Title: We Were The First – The Unit History of No. 1 Independent Company
Author: McNab, Alexander ‘Sandy’
Condition: Near Mint
Edition: 1st Edition
Publication Date: 1998
Cover: Hard Cover without Dust Jacket – 242 pages
Comments: The comprehensive history of the No. 1 Independent Commando Company during World War II.
The 1st Independent Company was formed in June 1941 and the following month, with the threat of war with Japan looming, it was sent to Kavieng, New Ireland. The company was based here at Kavieng, where it was to protect the airfield, but sections were also sent to Namatanai in central New Ireland, Vila in the New Hebrides, Tulagi on Guadalcanal, Buka Passage in Bougainville, and Lorengau on Manus Island to act as observers.
In the event of an invasion, the company’s role, as understood by Major James Edmonds-Wilson, the officer commanding, was to resist the enemy long enough so that the airfield could be damaged and other military instillations, such as fuel dumps, could be destroyed. The company was to then withdrawal to bases further south where they could wage a guerrilla war. The company soon found itself at war.
On 21 January about sixty Japanese aircraft, including bombers, dive bombers, and fighters, attacked Kavieng. The commandos’ shot down a number of aircraft, but the schooner, the Induna Star, which was the company’s only means of escape, had also been damaged. Despite this though, the schooner managed to sail to Kaut. Meanwhile, the commandos started to withdrawal over land to Sook. Later that day the Australians received a message that a Japanese naval force of an aircraft carrier and six cruisers was approaching New Britain. The Japanese landed in the early morning the next day.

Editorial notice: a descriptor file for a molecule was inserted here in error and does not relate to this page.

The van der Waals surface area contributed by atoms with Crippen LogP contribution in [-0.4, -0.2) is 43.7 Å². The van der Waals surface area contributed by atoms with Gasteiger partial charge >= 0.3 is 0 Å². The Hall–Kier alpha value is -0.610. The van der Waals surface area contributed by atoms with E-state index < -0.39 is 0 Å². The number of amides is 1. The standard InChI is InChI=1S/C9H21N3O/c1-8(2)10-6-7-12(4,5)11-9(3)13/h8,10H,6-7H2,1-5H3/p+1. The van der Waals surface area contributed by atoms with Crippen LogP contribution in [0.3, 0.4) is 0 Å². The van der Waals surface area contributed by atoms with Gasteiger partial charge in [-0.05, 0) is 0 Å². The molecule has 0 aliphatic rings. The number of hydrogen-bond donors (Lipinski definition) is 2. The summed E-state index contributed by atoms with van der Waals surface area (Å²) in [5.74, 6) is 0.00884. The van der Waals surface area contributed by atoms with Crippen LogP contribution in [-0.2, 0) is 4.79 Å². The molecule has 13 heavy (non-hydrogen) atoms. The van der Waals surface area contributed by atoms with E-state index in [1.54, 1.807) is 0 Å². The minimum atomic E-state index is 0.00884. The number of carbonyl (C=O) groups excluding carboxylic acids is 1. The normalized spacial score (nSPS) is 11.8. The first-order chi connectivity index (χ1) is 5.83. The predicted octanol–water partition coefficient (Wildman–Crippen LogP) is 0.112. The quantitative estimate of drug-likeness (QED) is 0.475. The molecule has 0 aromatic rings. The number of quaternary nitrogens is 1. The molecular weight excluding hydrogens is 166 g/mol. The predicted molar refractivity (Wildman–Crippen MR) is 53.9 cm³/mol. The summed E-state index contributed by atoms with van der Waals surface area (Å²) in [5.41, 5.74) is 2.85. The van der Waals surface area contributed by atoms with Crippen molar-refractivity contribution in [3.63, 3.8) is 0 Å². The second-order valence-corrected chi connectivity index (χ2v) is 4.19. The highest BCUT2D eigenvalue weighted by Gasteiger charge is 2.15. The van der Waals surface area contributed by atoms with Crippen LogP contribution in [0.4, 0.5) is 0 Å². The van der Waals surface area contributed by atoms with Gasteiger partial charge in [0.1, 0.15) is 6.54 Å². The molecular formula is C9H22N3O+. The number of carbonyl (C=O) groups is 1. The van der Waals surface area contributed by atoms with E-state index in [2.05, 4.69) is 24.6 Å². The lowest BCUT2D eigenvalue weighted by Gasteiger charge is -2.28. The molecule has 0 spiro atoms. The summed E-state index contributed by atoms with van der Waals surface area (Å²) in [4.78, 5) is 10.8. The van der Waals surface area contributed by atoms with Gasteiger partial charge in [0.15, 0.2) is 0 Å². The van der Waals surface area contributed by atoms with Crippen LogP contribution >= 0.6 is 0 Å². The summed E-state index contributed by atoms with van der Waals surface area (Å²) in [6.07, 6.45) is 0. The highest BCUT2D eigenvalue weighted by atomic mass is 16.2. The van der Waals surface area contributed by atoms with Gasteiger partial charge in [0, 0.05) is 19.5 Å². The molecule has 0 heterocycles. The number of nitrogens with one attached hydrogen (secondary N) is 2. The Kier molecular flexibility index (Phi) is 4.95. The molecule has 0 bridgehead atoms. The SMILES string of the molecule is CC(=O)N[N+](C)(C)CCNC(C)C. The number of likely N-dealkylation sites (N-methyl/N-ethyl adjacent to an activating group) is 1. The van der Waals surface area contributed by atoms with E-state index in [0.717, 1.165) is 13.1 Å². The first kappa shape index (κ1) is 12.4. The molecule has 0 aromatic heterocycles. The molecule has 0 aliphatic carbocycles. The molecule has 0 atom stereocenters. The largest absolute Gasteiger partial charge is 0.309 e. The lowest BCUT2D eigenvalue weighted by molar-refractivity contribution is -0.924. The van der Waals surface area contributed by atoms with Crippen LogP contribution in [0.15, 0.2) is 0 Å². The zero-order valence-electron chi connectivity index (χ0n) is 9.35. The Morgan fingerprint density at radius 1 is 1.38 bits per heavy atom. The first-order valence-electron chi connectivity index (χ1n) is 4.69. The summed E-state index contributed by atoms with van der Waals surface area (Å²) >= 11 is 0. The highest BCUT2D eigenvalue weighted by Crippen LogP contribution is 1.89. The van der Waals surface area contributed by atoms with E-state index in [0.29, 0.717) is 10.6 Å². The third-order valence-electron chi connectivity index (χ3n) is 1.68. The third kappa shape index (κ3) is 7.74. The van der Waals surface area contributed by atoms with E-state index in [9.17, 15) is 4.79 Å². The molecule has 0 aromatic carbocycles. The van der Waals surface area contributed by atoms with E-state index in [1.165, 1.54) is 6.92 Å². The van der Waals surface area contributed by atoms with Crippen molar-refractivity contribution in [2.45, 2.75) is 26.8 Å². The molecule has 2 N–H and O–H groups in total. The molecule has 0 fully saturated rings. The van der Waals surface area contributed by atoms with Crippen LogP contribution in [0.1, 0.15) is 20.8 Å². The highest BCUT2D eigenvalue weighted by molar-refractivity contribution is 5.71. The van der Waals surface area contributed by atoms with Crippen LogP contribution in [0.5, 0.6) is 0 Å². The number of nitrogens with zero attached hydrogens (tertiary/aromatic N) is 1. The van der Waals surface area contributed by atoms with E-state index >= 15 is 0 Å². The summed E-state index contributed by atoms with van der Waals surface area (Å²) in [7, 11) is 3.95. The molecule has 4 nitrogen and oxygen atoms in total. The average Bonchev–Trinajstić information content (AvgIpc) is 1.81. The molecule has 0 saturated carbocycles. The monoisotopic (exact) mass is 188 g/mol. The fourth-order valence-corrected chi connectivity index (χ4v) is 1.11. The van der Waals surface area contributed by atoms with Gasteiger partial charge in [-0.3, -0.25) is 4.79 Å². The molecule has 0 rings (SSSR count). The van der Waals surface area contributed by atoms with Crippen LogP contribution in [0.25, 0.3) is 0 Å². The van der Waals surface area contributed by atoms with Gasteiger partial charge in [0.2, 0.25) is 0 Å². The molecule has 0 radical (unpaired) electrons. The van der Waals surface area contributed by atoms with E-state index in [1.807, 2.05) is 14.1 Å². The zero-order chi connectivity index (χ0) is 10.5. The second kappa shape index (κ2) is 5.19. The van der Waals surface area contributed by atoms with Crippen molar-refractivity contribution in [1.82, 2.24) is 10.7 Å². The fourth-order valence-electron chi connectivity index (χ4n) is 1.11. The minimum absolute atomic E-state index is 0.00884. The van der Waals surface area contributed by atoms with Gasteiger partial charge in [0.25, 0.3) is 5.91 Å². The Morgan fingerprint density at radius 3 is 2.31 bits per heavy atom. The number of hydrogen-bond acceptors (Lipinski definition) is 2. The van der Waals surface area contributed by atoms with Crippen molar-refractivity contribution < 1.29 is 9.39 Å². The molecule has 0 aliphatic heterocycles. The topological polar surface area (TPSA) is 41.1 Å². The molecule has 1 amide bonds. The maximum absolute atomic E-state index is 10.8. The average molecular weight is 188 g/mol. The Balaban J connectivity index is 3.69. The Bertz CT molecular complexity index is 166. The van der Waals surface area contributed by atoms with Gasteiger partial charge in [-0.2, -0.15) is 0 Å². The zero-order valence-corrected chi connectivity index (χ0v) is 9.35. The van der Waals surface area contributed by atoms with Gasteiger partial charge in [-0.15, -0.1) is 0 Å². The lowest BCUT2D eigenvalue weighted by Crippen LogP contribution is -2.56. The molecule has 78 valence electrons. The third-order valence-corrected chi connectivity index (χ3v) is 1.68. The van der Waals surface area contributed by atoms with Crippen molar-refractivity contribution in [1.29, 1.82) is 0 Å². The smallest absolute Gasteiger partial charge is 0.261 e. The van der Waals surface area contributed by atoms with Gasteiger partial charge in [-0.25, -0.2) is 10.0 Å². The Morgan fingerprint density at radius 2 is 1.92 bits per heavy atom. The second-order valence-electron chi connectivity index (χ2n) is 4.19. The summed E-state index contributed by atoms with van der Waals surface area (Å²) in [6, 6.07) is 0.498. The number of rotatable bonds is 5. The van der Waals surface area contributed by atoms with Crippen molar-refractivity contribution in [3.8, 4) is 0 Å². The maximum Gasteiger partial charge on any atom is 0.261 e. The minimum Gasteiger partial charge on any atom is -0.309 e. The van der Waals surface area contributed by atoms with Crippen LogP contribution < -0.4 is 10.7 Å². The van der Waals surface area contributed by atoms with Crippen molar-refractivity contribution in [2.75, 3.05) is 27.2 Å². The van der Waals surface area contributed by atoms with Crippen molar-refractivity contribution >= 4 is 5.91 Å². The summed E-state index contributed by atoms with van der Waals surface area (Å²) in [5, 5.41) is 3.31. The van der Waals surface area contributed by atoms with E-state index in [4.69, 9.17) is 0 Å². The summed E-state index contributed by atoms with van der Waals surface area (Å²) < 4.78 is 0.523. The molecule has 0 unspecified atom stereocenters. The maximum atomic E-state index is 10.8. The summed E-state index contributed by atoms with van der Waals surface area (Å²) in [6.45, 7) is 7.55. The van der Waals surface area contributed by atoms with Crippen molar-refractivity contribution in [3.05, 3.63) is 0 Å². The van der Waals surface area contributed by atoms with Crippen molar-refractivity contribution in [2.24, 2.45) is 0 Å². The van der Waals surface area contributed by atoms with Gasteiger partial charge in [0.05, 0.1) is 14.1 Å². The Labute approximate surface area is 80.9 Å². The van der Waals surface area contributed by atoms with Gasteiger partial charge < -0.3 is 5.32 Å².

As the lead Japanese troops reached the airfield, there was some fighting as the Australians blew the airfield and supply dump. The Japanese landed between 3 000 and 4 000 troops, hopelessly outnumbered, those commandos still fighting around Kavieng fell back to Sook, but not all of them made it. Some were captured. On 28 January Wilson gather his men and moved to Kaut where they repaired the Induna Star. Wilson intended sailing down the coast at night and hoped to reach the east coast of New Britain. By 31 January they had reached Kalili Harbour, but by then, Wilson learnt that the fighting on New Britain was over and that the Japanese occupied Rabaul. Wilson decided to sail for Port Moresby, but on 2 February the schooner was sighted by a Japanese plane which strafed and bombed them – destroying the lifeboat and causing a number of casualties. The Induna Star was now taking on water and Wilson considered any further resistance useless.
The Australians were instructed to sail to Rabaul, with the Induna Star being escorted by Japanese aircraft until it was met by a Japanese destroyer. Thereafter, the Australians were transferred to the destroyer and became prisoners of war. After a few months at Rabaul, the officers were separated from their NCOs and men, and the officers were taken to Japan where they remained in captivity for the rest of the war. The NCOs and men had a much sadder fate.
At the end of June, these men, along with the 2/22nd Battalion and other members of Lark Force, how had been captured on New Britain, and about 200 civilians, boarded the Japanese passenger ship Montevideo Maru. There were between 1 050 and 1053 prisoners were aboard. Unescorted by other Japanese ships, the Montevideo Maru sailed from Rabaul on 22 June, but on 1 July the ship was sighted by an American submarine, the Sturgeon, off the coast of the Luzon, in the Philippines. Firing its torpedos, the Sturgeon sunk the Montevideo Maru. Only a handful of the Japan crew were rescued. None of the prisoners survived. All 133 men from the independent company who were aboard the Montevideo Maru were either killed or drowned.
Those sections that had not been with the main group at Kavieng, those who had been sent to Vila, Tulagi, Buka, and Lorengau, faired better. Throughout 1942 these men worked with the coast watchers, reporting Japanese troop movements, until they were either evacuated or escaped from their various locations throughout 1942. Later during the year, one of these sections fought along side the 2/5th Independent Company as part of Kanga Force, in New Guinea. But the 1st Independent Company was not reformed and its survivors were subsequently transferred to other commando units.
Includes Nominal Roll